Let’s be clear: if there’s a script, you’re expected to perform it as written. If there’s no script, then you might feel better writing your own, or you might improvise the words in each performance. Actors who improvise parts of the script that they don’t like just haven’t done the work.


Improvisation is a great skill for actors, but don’t give it too much power. It’s the freeform aspect that belongs early in the rehearsal process to explore your character relationships. After a run of a scene, make quick notes about what worked and what didn’t work. Your director will have plenty of notes as well. Don’t get locked down too early, but you will need to lock in most of your movement around the stage (or on camera), and your cue lines.

Improvisation also allows you to react spontaneously in a performance, to pause for laughter when appropriate, and to take little problems in stride.

Practice Makes Perfect Permanent

Remember that practice does NOT make perfect, it makes permanent. Repetition of a line will embed it as a memory, but it will be just as strong a memory if you repeat it incorrectly. So be careful what you repeat and what you practice in rehearsals and at home.

This is one reason why it’s important to keep the core of the scene the same every rehearsal, but to vary the little things like your vocal inflection, your gestures and your pace. If you do them too consistently, your habit will be harder to adjust when necessary.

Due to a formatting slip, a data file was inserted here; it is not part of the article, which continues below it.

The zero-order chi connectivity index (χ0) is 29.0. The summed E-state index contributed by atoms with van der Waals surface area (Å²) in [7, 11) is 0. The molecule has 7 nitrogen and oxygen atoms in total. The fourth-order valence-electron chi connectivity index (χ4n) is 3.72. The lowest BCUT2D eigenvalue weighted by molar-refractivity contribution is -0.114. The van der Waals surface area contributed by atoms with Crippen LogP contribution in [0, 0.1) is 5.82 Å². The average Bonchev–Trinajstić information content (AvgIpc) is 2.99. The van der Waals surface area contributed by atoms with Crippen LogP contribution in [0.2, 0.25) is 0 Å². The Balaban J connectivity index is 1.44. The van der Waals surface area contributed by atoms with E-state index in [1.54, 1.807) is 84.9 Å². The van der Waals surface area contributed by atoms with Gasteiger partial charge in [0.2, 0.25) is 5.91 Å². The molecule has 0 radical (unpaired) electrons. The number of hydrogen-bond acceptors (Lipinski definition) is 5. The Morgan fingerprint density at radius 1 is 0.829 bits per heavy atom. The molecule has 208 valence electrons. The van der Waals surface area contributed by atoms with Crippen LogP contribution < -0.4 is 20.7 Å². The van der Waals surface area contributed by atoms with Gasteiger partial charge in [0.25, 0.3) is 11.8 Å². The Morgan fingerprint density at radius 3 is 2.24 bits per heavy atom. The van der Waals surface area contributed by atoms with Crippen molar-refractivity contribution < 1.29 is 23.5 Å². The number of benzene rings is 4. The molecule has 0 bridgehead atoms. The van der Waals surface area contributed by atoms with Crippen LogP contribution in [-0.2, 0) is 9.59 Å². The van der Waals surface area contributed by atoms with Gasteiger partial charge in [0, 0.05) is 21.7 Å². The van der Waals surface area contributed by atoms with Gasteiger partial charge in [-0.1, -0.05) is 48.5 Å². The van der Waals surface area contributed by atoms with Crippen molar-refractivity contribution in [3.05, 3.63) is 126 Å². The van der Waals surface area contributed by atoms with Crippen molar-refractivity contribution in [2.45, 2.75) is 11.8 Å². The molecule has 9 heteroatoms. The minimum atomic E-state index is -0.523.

Unlike rehearsal, training is designed to impart a skill that can be used in many circumstances. The repetition in training gives you “muscle memory” so that strange actions become familiar, complicated motions seem simpler, and precision ever increases. This is true of singing, dance, sports, martial arts and stage combat.


You’ve done nothing but study swordplay for 20 years? You seem like a decent fellow, I hate to die.

Habitual Actions

Performing a certain action every day can have a profound effect on skill and on thought. They say that quitting smoking or other bad habits takes 21 days. They say the same thing about a new diet or exercise plan. Try it for a month, then decide whether to continue based on your habit, not the tough part of changing the habit.

Not all changes are difficult or uncomfortable. Learning to handstand might take 3 weeks of practice every day. Learning to punch correctly might take that time if you’ve never tried martial arts before. Be patient with yourself. If you can get it right after two days, that’s great, but it’s not a habit yet, so you’ll probably forget it soon enough.

Remember that smiling can lift your mood, so your internal state can also be affected by your actions. Habitual smiling might make you a happier person.

Habitual Thoughts

A secondary but important effect of training is the type of thoughts that will occur to you from habit. When training in stage combat, we frequently ask the same questions: